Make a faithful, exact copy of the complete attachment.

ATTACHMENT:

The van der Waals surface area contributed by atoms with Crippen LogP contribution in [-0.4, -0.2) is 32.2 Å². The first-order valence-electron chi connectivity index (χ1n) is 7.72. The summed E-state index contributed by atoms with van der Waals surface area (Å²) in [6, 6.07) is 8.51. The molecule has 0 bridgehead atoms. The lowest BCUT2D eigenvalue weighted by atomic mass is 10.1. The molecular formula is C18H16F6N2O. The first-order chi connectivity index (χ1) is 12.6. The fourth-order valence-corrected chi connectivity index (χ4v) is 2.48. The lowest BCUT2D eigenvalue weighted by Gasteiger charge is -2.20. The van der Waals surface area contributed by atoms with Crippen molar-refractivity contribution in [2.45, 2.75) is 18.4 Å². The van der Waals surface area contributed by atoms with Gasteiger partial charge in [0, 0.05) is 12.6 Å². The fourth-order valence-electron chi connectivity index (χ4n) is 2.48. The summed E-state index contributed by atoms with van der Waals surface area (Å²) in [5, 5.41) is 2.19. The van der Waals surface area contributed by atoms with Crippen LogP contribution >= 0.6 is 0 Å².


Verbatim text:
The van der Waals surface area contributed by atoms with Crippen LogP contribution in [-0.4, -0.2) is 32.2 Å². The first-order valence-electron chi connectivity index (χ1n) is 7.72. The summed E-state index contributed by atoms with van der Waals surface area (Å²) in [6, 6.07) is 8.51. The molecule has 0 bridgehead atoms. The lowest BCUT2D eigenvalue weighted by atomic mass is 10.1. The molecular formula is C18H16F6N2O. The first-order chi connectivity index (χ1) is 12.6. The fourth-order valence-corrected chi connectivity index (χ4v) is 2.48. The lowest BCUT2D eigenvalue weighted by Gasteiger charge is -2.20. The van der Waals surface area contributed by atoms with Crippen molar-refractivity contribution in [2.45, 2.75) is 18.4 Å². The van der Waals surface area contributed by atoms with Gasteiger partial charge in [0, 0.05) is 12.6 Å². The fourth-order valence-electron chi connectivity index (χ4n) is 2.48. The summed E-state index contributed by atoms with van der Waals surface area (Å²) in [5, 5.41) is 2.19. The van der Waals surface area contributed by atoms with Crippen LogP contribution >= 0.6 is 0 Å².